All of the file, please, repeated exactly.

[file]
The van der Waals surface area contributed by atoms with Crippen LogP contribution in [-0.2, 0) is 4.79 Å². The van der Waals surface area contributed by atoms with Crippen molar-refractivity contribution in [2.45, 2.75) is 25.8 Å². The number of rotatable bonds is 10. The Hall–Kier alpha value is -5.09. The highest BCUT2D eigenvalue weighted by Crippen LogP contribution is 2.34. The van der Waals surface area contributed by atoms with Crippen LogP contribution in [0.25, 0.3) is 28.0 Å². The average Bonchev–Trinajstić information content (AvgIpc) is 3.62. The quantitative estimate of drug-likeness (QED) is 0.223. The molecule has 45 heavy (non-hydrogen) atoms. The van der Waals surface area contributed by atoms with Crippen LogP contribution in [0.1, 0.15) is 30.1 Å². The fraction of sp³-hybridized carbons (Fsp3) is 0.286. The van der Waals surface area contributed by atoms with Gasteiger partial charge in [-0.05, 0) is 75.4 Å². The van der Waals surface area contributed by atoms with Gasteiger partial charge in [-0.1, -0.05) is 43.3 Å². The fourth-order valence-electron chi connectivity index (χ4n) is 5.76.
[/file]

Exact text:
The van der Waals surface area contributed by atoms with Crippen LogP contribution in [-0.2, 0) is 4.79 Å². The van der Waals surface area contributed by atoms with Crippen molar-refractivity contribution in [2.45, 2.75) is 25.8 Å². The number of rotatable bonds is 10. The Hall–Kier alpha value is -5.09. The highest BCUT2D eigenvalue weighted by Crippen LogP contribution is 2.34. The van der Waals surface area contributed by atoms with Crippen LogP contribution in [0.25, 0.3) is 28.0 Å². The average Bonchev–Trinajstić information content (AvgIpc) is 3.62. The quantitative estimate of drug-likeness (QED) is 0.223. The molecule has 45 heavy (non-hydrogen) atoms. The van der Waals surface area contributed by atoms with Crippen LogP contribution in [0.1, 0.15) is 30.1 Å². The fraction of sp³-hybridized carbons (Fsp3) is 0.286. The van der Waals surface area contributed by atoms with Gasteiger partial charge in [-0.05, 0) is 75.4 Å². The van der Waals surface area contributed by atoms with Gasteiger partial charge in [-0.1, -0.05) is 43.3 Å². The fourth-order valence-electron chi connectivity index (χ4n) is 5.76.